Focus on what you do know – A few reminders when it comes to investing

by | Oct 5, 2022 | Uncategorized

Year to date investors have been fleeing from risk assets due to a confluence of intertwining
factors. This includes very hawkish central banks globally trying to fight persistently high
inflation, a softer global growth outlook, the war in Ukraine and further supply shocks (just to
name a few). It is understandable that some investors are feeling fearful and defeated by the
current market volatility and muted returns.

When very persistent negative narratives are so visible, it becomes very difficult for investors to
focus on anything else. We become obsessed with the things we don’t know and how markets
will play out over the short term, and we lose sight of the things we do know.

When it comes to investing, what do we know?

1. Crisis brings about opportunity

In the words of John F. Kennedy: “The word ‘crisis’ is composed of two characters—one
represents danger and one represents opportunity.”

There is no doubt that change usually happens because of a crisis. A look back in history quickly
reveals numerous ways that crises have offered unexpected benefits for societies, countries, and
humanity. The outbreak of Covid-19 accelerated the trend for technology adoption within
businesses, World War II paved the way for the birth of the United Nations and Bretton Woods
institutions, and the 2008 global financial crisis led to major economies forming the G-20

2. The world isn’t ending, even if it feels like it. And if the world does end, your portfolio
will not matter.

Even when we have crashes, pandemics, recessions, bear markets and geopolitical upheaval
the world doesn’t actually come to an end. Just as the sun rises and sets daily and the earth
keeps on turning, the world continues to operate, even if in an adapted way.

There will always be scary headlines and intelligent-sounding narratives about why the world is
coming to an end. If it does, our problems will be much bigger than worrying about what we are
invested in.

3. There is always a trade-off

Life is a series of trade-offs, and greater results usually require greater trade-offs. For example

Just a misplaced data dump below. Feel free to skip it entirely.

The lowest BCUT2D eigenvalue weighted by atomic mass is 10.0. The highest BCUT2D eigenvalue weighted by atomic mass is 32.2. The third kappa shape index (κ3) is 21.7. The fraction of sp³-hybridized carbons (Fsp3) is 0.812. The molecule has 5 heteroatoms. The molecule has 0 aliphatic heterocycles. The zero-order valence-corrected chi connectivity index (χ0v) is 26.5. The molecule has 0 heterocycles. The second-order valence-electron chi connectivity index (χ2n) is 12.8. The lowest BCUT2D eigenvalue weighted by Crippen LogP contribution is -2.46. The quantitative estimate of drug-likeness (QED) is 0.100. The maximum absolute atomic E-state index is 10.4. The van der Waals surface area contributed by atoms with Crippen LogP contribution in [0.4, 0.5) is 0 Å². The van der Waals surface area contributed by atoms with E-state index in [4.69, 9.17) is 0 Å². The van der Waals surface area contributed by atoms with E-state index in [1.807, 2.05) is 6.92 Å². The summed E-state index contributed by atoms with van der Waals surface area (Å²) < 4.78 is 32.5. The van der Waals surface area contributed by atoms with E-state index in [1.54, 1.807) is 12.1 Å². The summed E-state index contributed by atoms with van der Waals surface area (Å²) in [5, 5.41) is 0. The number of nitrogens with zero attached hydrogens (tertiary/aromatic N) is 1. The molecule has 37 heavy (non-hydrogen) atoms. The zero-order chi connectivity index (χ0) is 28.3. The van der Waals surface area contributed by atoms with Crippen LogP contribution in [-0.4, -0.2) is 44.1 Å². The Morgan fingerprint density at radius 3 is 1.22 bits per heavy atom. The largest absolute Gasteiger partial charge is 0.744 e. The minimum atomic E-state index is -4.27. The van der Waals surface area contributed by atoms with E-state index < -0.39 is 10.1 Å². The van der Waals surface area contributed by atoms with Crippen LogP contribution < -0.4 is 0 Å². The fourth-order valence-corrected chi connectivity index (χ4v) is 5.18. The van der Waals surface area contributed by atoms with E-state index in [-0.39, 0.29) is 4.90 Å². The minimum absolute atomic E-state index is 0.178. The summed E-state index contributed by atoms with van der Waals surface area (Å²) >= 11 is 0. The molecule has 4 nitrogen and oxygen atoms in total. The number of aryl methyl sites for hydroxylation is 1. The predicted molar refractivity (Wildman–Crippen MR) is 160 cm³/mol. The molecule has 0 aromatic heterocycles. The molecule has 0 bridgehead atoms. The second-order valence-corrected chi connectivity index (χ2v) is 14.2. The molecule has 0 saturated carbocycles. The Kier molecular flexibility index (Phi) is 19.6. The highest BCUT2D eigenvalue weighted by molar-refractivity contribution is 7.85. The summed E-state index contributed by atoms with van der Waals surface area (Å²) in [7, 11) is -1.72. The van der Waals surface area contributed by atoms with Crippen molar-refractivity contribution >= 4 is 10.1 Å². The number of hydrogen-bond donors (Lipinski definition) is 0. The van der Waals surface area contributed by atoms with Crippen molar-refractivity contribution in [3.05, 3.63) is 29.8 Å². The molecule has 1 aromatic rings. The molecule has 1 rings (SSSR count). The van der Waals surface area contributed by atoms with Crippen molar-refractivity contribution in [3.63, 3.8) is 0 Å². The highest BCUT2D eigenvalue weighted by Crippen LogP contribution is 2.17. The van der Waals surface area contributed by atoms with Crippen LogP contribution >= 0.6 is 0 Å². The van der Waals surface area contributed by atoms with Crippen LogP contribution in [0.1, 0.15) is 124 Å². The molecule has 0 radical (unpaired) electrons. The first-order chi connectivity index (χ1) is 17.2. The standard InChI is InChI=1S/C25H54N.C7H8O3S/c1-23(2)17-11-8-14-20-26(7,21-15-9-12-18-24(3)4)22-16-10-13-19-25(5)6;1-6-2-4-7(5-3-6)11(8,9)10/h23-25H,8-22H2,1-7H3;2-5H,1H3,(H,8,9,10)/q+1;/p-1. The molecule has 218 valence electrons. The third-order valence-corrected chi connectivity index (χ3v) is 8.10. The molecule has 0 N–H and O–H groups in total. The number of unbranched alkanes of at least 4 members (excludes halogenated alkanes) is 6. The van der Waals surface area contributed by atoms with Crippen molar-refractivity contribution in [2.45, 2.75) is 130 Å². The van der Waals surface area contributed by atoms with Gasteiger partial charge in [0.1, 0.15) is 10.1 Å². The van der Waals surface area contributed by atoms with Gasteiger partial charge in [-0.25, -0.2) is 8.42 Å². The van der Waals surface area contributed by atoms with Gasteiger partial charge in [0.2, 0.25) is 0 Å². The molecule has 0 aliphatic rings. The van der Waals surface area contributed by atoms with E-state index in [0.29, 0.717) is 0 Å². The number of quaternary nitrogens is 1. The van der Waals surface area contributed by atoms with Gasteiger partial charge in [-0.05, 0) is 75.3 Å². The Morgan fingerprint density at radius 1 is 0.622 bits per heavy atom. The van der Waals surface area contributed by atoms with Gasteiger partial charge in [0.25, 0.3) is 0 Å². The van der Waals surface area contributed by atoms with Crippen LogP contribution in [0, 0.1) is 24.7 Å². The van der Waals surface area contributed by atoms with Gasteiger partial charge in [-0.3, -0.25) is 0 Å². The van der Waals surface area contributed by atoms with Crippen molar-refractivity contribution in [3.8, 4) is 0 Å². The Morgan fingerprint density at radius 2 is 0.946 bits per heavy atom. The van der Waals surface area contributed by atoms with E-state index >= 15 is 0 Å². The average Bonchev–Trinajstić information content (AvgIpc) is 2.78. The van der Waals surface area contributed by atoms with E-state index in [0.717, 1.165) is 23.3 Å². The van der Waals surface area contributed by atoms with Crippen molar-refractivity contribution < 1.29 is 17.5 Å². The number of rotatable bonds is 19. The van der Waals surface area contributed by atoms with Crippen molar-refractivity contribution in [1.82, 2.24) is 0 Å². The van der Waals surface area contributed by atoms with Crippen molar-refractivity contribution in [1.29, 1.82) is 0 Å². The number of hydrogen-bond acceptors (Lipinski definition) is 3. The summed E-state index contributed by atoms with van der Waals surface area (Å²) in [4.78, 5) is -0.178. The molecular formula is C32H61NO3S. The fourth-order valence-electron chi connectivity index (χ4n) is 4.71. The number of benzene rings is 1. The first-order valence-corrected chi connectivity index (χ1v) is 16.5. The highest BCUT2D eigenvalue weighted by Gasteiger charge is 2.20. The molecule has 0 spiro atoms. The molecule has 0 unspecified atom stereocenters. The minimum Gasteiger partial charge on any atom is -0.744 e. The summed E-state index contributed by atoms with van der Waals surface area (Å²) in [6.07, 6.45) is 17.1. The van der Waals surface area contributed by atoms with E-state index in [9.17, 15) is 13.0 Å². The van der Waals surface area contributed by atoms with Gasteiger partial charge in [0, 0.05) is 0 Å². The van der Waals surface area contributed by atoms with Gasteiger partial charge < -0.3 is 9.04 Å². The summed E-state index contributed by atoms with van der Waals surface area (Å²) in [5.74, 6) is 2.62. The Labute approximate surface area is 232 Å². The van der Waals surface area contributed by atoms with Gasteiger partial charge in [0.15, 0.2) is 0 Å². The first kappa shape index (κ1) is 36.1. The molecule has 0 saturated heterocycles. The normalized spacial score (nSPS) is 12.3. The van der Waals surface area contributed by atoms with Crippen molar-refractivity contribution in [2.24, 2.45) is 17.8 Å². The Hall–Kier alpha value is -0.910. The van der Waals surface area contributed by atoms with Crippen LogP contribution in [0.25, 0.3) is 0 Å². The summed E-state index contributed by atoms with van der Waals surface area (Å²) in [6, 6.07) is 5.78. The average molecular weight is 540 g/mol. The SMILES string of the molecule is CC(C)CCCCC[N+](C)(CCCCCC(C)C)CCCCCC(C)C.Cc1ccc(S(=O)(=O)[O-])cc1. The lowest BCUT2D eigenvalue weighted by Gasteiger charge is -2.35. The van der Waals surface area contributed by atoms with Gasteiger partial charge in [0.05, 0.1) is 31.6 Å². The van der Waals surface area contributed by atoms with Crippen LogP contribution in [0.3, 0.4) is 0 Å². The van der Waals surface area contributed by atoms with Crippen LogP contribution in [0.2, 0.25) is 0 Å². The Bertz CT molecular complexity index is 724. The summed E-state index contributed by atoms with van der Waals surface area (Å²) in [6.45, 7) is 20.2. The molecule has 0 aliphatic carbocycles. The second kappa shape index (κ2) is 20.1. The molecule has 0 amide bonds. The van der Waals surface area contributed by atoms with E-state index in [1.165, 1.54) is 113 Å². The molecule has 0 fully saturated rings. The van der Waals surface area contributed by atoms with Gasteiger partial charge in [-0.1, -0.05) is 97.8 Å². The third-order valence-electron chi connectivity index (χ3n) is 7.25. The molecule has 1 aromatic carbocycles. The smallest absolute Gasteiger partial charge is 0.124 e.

– money versus time, family versus work, job security versus job opportunity. The same goes for

Every investment decision you make is simply a trade-off from one risk to another. Risk never
completely goes away no matter how hedged you think you are. When you combine risk with
an inherently uncertain future, investing is not always that much fun. But, there is always
something worth investing in.

The price of admission to the stock market is bone-crushing volatility, a lumpy return stream
along with the pain that is brought about when you witness your life savings reducing in value.

The trade-off (or rather gain) is long-term returns above the rate of inflation, compounding that
can earn you multiples of your initial investment and access to the greatest wealth-building
machine ever created – the stock market.

4. Over the long term, the market does go up

This is an easy one because long-term data does not lie. Most of the time markets are positive
(as per the graph below). Corporations like making profits. Money must go somewhere and
people like the returns they get in the stock market. Simple.

But to derive these positive returns, you have to be invested. Unfortunately, that involves staying
invested through periods where markets go down. Why? Because no one can accurately and
consistently time the market.

5. Forecasting adds little value

It is certainly standard practice in the investment management industry to hypothesize macro
forecasts, share them on request, and bet clients’ money on them.

It also seems conventional for money managers to trust in forecasts, especially their own. This
is risky business. As soon as you realise that you don’t have an edge in forecasting macro events
or political events your life becomes somewhat easier. In short – forecasting is a fool’s game.

Amos Tversky once said, “It’s frightening to think that you might not know something, but more
frightening to think that, by and large, the world is run by people who have faith that they know
exactly what’s going on.”

In closing – I want to challenge you today to stop worrying about everything that you don’t

But what about inflation, the upcoming election, the duration of the bear market, and interest
rates? There will always be an endless amount of questions, but the main answer to all these is
that there is no way to know with certainty how any of these factors will impact your

Focus on what you do know. Continue to save and invest independently of what the market is
doing. None of us has control over what happens in the market or can accurately predict
macroeconomic factors.

What we do have control over is how much we save, how we allocate our assets, how often we
check the market value of our portfolios and how we make intelligent investment decisions.

Article by: Morningstar Investment Management South Africa
Debra Slabber

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